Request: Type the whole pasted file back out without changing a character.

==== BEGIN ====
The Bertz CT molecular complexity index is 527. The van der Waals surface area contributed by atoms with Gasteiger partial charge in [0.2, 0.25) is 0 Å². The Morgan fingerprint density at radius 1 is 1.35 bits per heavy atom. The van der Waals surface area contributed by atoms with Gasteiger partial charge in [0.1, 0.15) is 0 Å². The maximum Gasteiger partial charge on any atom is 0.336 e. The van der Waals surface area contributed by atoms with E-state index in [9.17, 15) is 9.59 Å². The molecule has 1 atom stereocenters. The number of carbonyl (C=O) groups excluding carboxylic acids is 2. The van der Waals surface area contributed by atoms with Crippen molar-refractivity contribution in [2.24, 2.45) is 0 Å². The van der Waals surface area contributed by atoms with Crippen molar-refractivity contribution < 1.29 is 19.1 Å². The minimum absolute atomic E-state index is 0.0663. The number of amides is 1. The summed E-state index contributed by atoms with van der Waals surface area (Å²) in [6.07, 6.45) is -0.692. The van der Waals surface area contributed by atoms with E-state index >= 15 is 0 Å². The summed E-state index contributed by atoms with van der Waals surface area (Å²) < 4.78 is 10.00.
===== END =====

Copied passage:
The Bertz CT molecular complexity index is 527. The van der Waals surface area contributed by atoms with Gasteiger partial charge in [0.2, 0.25) is 0 Å². The Morgan fingerprint density at radius 1 is 1.35 bits per heavy atom. The van der Waals surface area contributed by atoms with Gasteiger partial charge in [0.1, 0.15) is 0 Å². The maximum Gasteiger partial charge on any atom is 0.336 e. The van der Waals surface area contributed by atoms with E-state index in [9.17, 15) is 9.59 Å². The molecule has 1 atom stereocenters. The number of carbonyl (C=O) groups excluding carboxylic acids is 2. The van der Waals surface area contributed by atoms with Crippen molar-refractivity contribution in [2.24, 2.45) is 0 Å². The van der Waals surface area contributed by atoms with Crippen molar-refractivity contribution < 1.29 is 19.1 Å². The minimum absolute atomic E-state index is 0.0663. The number of amides is 1. The summed E-state index contributed by atoms with van der Waals surface area (Å²) in [6.07, 6.45) is -0.692. The van der Waals surface area contributed by atoms with E-state index >= 15 is 0 Å². The summed E-state index contributed by atoms with van der Waals surface area (Å²) < 4.78 is 10.00.